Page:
Economics Engineering Learning Life Work

On Job Losses and Stem Cell Engineers

Like any good mortgage-fearing first-time home buyer, I worry about my income sources and my job. I don’t have any fears based on performance, but just general fears. It seems that the possibility of recession I wrote about back in September is here and it doesn’t look like it’s going anywhere for a while. So what can I tell you to try and put your mind at ease (“you” of course being an engineer or someone interested in the fate of engineers…I have no authority on other job types). I can tell you what I was told when I was nervous today:

You’re going to be fine. (Helpful, right?)

The great thing about being an engineer, and specifically a relatively inexperienced engineer, is that you’re desirable because you’re flexible (mentally, of course, unless you’re one of those weird gymnast/engineers). You can easily come into a new role that you may know very little about and quickly learn the task. This is not to say that others are not capable of doing the same; many individuals are very good at this concept and are known as “polymaths” (people who excel at many different disciplines, a great example being Leonardo DaVinci). No, I speak of engineers as being mentally malleable because that is the main skill they are taught in school. If an engineer learns nothing more in school, they should learn to teach themselves.  This is why I think of new engineers like stem cells; they naturally adapt to those around them to perform a similar task. However, the longer they stay in a position or field, the harder it gets to leave that field.

So in an effort to calm me down (he did), my friend pointed me to a piece of advice he received from a former colleague, who I also knew. This person was and is a great all around engineer (mechanical by title, but knew his way around electronics) and had the following to say (paraphrased):

As long as you’re willing to work hard, you’ll be OK in the end. At times, you might not like every aspect of your work you’re doing and at other times, you won’t get paid what you deserve. But come good and bad, if you work hard and are open to learn whatever is required to get the job done, you’ll be OK.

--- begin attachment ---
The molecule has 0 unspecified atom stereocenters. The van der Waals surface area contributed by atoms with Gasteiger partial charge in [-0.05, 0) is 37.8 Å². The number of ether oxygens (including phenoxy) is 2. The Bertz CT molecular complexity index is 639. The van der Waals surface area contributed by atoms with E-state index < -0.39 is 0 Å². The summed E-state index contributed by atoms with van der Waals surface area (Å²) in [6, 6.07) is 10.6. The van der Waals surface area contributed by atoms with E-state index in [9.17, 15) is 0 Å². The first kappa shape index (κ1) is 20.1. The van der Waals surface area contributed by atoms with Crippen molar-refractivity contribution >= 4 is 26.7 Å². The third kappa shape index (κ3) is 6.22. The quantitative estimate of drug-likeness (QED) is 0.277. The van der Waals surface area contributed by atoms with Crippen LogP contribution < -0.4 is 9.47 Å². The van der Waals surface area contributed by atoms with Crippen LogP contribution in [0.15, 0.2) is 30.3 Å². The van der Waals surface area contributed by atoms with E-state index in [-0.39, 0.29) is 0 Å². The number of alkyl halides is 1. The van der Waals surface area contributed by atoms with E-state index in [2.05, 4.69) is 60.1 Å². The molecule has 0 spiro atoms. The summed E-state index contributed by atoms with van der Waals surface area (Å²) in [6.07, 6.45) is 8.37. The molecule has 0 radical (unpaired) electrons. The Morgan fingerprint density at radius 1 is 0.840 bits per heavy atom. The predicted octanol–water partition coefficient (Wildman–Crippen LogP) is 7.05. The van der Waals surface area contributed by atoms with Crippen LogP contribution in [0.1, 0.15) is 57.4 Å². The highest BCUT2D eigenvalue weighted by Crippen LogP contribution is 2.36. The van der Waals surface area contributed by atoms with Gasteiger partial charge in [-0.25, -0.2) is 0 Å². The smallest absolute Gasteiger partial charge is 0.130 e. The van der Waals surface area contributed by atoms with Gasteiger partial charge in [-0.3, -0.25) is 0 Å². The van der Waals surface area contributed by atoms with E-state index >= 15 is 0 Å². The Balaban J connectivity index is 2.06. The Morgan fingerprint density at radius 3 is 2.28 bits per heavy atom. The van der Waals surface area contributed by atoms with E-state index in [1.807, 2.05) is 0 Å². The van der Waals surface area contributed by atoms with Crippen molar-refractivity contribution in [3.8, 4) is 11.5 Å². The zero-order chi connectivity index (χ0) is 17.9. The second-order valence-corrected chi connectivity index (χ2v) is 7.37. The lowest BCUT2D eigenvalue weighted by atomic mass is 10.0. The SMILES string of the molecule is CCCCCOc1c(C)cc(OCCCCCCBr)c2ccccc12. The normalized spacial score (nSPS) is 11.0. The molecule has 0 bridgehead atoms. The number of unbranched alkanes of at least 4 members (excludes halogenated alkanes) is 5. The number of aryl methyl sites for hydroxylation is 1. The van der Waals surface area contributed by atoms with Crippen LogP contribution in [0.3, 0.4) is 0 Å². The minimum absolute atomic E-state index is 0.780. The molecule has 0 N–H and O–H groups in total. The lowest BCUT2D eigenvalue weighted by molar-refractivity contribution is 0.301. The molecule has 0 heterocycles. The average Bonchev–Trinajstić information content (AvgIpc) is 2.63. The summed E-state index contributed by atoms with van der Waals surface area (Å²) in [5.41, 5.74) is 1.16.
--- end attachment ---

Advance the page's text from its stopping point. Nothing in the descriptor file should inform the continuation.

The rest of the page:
My friend told me that this talk he had with the experienced engineer has stuck with him and it’s easy to see why. A veteran engineer who had re-invented himself many times over was living proof that when times get tough, the tough get learning. I guess in the end this is kind of stating the obvious; if you are willing to do anything to get by, you will get by. But I think it is interesting in the context of this blog because when engineers lose a job or are stuck working only contract work, they think there are no other options. Instead, they could be looking at non-traditional roles for engineers, explaining how they can apply their past experiences and hope that the hiring manager recognizes the flexibility most engineers have and puts them to work. I think of a situation where a power engineer cannot find work and ends up in a power line technician position. Not only would the engineer be temporarily employed, they would be able t experience many of the problems that their customers or end-users experience every day. In the best case scenario, the engineer would be able to take that knowledge back and design a better product.